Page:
Cool canines in Essex

July 7, 2019

All dog owners should know what NOT to do when the weather heats up – leave your pet in the car, go for long walks in the middle of the day, etc – but what about the things you CAN do to make summer fun for you and your dog?

The Edgewood Veterinary Group team have four suggestions for ways you and your dog can safely enjoy the season together. While you’re thinking about it, maybe now’s the time to book a summer health check to make sure your canine pal is in great shape for these activities.

Book a summer health check

Cool activities for you and your dog

Part of the problem for dogs in summer is that they will get bored during that stretch of day when they can’t go for their usual long walk. But there are many other ways you can keep them occupied and safe from heatstroke or dehydration.

  • Many dogs like swimming, so if you can get to a dog-friendly beach or lake, why not head for the water and splash around a bit? Remember to make sure there’s plenty of shade around though.
  • No access to natural waves? Our vet Jürgen says even a paddling pool in the garden will make for fun games, such as bobbing for treats (reduce your dog’s normal food allocation by the appropriate amount) or chasing floating toys.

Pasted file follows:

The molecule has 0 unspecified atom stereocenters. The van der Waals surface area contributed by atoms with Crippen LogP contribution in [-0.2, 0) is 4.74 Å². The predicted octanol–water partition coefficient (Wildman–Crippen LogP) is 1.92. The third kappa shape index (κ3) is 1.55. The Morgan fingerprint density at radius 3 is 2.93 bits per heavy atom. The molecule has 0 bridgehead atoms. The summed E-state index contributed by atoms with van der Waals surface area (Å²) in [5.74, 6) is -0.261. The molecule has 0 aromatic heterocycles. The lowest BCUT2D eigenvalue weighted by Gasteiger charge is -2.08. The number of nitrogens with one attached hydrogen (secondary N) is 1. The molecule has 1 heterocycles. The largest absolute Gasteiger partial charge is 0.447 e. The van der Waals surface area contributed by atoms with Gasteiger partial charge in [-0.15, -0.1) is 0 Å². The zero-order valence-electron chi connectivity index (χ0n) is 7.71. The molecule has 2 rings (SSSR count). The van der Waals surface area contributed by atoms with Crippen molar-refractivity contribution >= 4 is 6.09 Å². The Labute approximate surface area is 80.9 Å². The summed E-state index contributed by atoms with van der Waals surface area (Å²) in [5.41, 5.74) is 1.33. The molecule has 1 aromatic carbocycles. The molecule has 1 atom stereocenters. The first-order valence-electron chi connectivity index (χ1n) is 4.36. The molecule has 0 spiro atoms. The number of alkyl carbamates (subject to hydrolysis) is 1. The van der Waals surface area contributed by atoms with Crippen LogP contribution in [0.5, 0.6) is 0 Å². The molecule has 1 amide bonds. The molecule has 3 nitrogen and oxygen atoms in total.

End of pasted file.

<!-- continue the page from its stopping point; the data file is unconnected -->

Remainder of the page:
• If you have the room, create an indoor agility course using buckets and broom handles for jumps, a hula hoop, some canes for weaves etc.
  • For a different day out, head to your nearest pet superstore, where your dog can sniff around in air-cooled comfort, probably with a bunch of other doggy shoppers.

If you follow these tips for an active summer with your dog, there should be no risk from the heat, but it’s not always easy to spot dehydration, so if you’re in any doubt, contact us.

Book a summer health check

Dogs die every summer from being left in cars, even with the windows down in minutes cars turn into coffins

  • Eight thousand three hundred incidents of dogs left in hot cars were reported to the RSPCA last year
  •  A dog can only cool down through its tongue and paw pads, it cannot cool down quickly enough to cope with the rising heat
  •  The temperature inside a car in full sunlight can quickly rise to double the temperature outside the car
  •  Detecting overheating early and treating it promptly is essential to dogs’ recovering successfully
  •  Certain breeds, such as those with short noses, are overweight, are very hairy, or those that are very young or old are more likely to show heat stroke quicker.
  •  See our guidelines on how to prevent overheating and what you can do to save a dog’s life
  • Book an appointment with one of our nurses to discuss any concerns you may have about your pet overheating

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